Anti-bullying at St John’s
Bullying is anti-social behaviour perpetrated by an individual or group, repeated over time that intentionally hurts another individual or group either physically or emotionally.
Bullying is different from conflict.
Conflict is a disagreement or argument in which both sides express their views. In cases of conflict:
- There is equal power in the relationship
- Both children upset
- Children feel remorse
- The children want to solve problem and restore the relationship
- Conflict happens occasionally
- Conflict is not usually damaging
Bullying is repeated negative behaviour directed by someone exerting power and control over another person. In cases of bullying:
- There is an imbalance of power
- The victim is upset, the bully is not.
- The bully has no remorse.
- The bully doesn’t see the need for resolution
- The situation is ongoing
- There can be serious emotional or physical effects.
We are committed to providing a caring, friendly, respectful and safe learning environment for all of our pupils.
Bullying of any kind, involving pupils, adults towards pupils, staff or parents is unacceptable and will not be tolerated at St John’s.
We understand the devastating effect being bullied can have and we will deal with all incidents quickly and effectively.
Advice for parents
If your child is being bullied:
- Take time to listen to your child and stay calm, acknowledging how they are feeling.
- Calmly talk with your child.
- Explain to them that bullying is unacceptable and that no one should have to put up with it. Promise to do all you can to stop it.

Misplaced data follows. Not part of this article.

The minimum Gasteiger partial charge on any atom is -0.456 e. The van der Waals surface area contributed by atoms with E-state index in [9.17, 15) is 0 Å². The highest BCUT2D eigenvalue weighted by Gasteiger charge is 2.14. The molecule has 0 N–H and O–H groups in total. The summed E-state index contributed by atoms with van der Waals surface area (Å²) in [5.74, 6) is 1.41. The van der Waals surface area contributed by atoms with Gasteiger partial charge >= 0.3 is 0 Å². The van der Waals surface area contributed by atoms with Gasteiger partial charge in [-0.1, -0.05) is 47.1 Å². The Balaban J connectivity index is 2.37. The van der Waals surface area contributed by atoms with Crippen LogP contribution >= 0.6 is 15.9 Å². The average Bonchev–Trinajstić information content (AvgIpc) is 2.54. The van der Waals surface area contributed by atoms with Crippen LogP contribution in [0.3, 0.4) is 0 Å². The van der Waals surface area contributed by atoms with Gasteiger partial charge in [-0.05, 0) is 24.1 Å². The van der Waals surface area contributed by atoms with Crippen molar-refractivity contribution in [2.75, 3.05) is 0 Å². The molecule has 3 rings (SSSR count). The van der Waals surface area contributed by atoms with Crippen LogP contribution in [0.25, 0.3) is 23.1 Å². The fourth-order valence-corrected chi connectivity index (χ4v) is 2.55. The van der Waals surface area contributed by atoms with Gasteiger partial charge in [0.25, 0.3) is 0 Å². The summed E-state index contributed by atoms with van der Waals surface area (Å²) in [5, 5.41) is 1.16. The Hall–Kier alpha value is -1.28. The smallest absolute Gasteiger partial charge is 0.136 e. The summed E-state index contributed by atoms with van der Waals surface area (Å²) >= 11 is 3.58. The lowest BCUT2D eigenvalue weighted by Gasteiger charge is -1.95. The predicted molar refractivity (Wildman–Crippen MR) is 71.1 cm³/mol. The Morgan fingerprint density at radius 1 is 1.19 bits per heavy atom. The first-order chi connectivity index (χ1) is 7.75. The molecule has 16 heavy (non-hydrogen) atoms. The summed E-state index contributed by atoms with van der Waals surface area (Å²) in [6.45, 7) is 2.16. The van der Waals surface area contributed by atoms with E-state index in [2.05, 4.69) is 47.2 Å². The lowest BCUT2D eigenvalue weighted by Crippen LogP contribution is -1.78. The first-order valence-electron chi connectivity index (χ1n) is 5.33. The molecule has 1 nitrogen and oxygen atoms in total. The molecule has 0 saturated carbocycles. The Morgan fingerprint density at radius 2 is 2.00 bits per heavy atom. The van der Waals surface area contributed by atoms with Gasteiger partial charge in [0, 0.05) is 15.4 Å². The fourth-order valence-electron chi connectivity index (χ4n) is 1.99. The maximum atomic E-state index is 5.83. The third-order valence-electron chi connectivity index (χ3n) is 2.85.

- Write down what your child has said. If it involves cyber-bullying, keep any evidence of emails and texts.
- Encourage your child to talk to their teacher or someone at the school.
- We ask that you refrain from intervening by talking to other children or children’s parents, but instead, please let us know.
- Contact your child’s class or form teacher as soon as possible to let them know your concerns. The school will take any incident of bullying extremely seriously and will deal with it quickly to find out why it has happened and to prevent it happening again.
- If you are not satisfied with the response you get and any action taken, you should contact the class teacher or Headteacher with your concerns.
- We are confident that we will deal with bullying in an effective way, however, if you remain dissatisfied, you should follow our complaints procedure.
What to do if your child is bullying someone else:
It can be a shock to parents and carers that their child could be bullying another child in the school. There are many reasons why some children and young people bully others. Sometimes it’s because they are copying someone at school or elsewhere, or being encouraged to bully or that they have been a victim of bullying themselves. It may be hard to spot although one sign could be that they come home with toys, food and other things that you have not bought for them.
Children who bully others may also suffer from long lasting consequences and may continue with bullying behaviour into their adult lives. It is important that children receive help and the issues are dealt with straight away. You should:
- Talk with your child and explain why bullying is wrong.
- Make an appointment to speak to their class teacher to talk about how the bullying can be dealt with.
For further information visit;
Childline – Types of Bullying
verywell family – How to Tell the Difference Between Conflict and Bullying